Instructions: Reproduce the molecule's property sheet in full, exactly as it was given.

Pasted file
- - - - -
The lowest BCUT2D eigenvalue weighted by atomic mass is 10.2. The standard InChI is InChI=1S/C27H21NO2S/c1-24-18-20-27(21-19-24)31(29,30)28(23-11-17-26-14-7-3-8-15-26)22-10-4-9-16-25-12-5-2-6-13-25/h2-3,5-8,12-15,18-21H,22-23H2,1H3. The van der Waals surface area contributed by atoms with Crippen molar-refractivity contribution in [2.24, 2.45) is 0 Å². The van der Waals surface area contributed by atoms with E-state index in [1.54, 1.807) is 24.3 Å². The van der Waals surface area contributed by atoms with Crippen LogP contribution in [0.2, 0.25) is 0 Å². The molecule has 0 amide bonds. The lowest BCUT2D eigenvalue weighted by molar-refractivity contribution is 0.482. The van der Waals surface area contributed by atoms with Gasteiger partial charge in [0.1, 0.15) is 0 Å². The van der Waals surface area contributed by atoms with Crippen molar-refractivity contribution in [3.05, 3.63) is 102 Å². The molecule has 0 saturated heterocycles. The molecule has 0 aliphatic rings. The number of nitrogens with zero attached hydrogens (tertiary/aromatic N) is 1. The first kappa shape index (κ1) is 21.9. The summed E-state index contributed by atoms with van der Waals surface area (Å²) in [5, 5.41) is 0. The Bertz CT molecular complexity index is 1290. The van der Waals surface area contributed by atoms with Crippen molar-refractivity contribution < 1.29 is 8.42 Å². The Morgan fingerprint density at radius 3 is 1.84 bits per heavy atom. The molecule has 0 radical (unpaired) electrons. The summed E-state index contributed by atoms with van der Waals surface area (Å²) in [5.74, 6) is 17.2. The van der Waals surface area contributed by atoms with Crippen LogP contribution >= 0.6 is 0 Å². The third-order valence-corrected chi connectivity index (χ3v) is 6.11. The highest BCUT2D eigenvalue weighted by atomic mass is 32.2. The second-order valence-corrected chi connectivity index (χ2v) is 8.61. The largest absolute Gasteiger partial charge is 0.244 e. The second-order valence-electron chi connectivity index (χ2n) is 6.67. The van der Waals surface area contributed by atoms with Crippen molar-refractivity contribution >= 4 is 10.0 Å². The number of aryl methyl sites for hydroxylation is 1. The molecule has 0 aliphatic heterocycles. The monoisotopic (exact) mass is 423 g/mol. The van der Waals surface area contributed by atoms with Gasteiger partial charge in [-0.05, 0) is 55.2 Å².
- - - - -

The lowest BCUT2D eigenvalue weighted by atomic mass is 10.2. The standard InChI is InChI=1S/C27H21NO2S/c1-24-18-20-27(21-19-24)31(29,30)28(23-11-17-26-14-7-3-8-15-26)22-10-4-9-16-25-12-5-2-6-13-25/h2-3,5-8,12-15,18-21H,22-23H2,1H3. The van der Waals surface area contributed by atoms with Crippen molar-refractivity contribution in [2.24, 2.45) is 0 Å². The van der Waals surface area contributed by atoms with E-state index in [1.54, 1.807) is 24.3 Å². The van der Waals surface area contributed by atoms with Crippen LogP contribution in [0.2, 0.25) is 0 Å². The molecule has 0 amide bonds. The lowest BCUT2D eigenvalue weighted by molar-refractivity contribution is 0.482. The van der Waals surface area contributed by atoms with Gasteiger partial charge in [0.1, 0.15) is 0 Å². The van der Waals surface area contributed by atoms with Crippen molar-refractivity contribution in [3.05, 3.63) is 102 Å². The molecule has 0 saturated heterocycles. The molecule has 0 aliphatic rings. The number of nitrogens with zero attached hydrogens (tertiary/aromatic N) is 1. The first kappa shape index (κ1) is 21.9. The summed E-state index contributed by atoms with van der Waals surface area (Å²) in [5, 5.41) is 0. The Bertz CT molecular complexity index is 1290. The van der Waals surface area contributed by atoms with Crippen molar-refractivity contribution < 1.29 is 8.42 Å². The Morgan fingerprint density at radius 3 is 1.84 bits per heavy atom. The molecule has 0 radical (unpaired) electrons. The summed E-state index contributed by atoms with van der Waals surface area (Å²) in [5.74, 6) is 17.2. The van der Waals surface area contributed by atoms with Crippen LogP contribution >= 0.6 is 0 Å². The third-order valence-corrected chi connectivity index (χ3v) is 6.11. The highest BCUT2D eigenvalue weighted by atomic mass is 32.2. The second-order valence-corrected chi connectivity index (χ2v) is 8.61. The largest absolute Gasteiger partial charge is 0.244 e. The second-order valence-electron chi connectivity index (χ2n) is 6.67. The van der Waals surface area contributed by atoms with Crippen molar-refractivity contribution >= 4 is 10.0 Å². The number of aryl methyl sites for hydroxylation is 1. The molecule has 0 aliphatic heterocycles. The monoisotopic (exact) mass is 423 g/mol. The van der Waals surface area contributed by atoms with Gasteiger partial charge in [-0.05, 0) is 55.2 Å².